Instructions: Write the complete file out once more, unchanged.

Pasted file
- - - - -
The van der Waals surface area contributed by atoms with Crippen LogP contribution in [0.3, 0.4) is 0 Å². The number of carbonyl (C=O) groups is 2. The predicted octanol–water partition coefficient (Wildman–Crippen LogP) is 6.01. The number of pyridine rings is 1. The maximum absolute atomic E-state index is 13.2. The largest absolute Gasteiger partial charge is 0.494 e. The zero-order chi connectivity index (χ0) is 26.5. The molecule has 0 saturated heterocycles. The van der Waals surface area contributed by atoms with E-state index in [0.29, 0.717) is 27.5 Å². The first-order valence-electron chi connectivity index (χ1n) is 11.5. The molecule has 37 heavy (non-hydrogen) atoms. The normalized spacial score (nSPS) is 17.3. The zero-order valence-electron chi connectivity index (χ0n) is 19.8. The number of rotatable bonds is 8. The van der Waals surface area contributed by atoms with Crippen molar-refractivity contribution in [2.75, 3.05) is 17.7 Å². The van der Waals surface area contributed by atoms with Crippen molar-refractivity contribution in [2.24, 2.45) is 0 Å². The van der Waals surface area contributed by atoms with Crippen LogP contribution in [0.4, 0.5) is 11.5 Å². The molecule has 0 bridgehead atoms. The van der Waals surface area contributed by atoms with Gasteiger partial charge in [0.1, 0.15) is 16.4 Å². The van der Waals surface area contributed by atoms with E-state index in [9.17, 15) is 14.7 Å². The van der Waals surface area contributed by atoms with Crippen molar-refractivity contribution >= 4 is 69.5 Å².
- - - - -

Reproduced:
The van der Waals surface area contributed by atoms with Crippen LogP contribution in [0.3, 0.4) is 0 Å². The number of carbonyl (C=O) groups is 2. The predicted octanol–water partition coefficient (Wildman–Crippen LogP) is 6.01. The number of pyridine rings is 1. The maximum absolute atomic E-state index is 13.2. The largest absolute Gasteiger partial charge is 0.494 e. The zero-order chi connectivity index (χ0) is 26.5. The molecule has 0 saturated heterocycles. The van der Waals surface area contributed by atoms with E-state index in [0.29, 0.717) is 27.5 Å². The first-order valence-electron chi connectivity index (χ1n) is 11.5. The molecule has 37 heavy (non-hydrogen) atoms. The normalized spacial score (nSPS) is 17.3. The zero-order valence-electron chi connectivity index (χ0n) is 19.8. The number of rotatable bonds is 8. The van der Waals surface area contributed by atoms with Crippen molar-refractivity contribution in [2.75, 3.05) is 17.7 Å². The van der Waals surface area contributed by atoms with Crippen molar-refractivity contribution in [2.24, 2.45) is 0 Å². The van der Waals surface area contributed by atoms with Crippen LogP contribution in [0.4, 0.5) is 11.5 Å². The molecule has 0 bridgehead atoms. The van der Waals surface area contributed by atoms with Gasteiger partial charge in [0.1, 0.15) is 16.4 Å². The van der Waals surface area contributed by atoms with E-state index in [9.17, 15) is 14.7 Å². The van der Waals surface area contributed by atoms with Crippen molar-refractivity contribution >= 4 is 69.5 Å².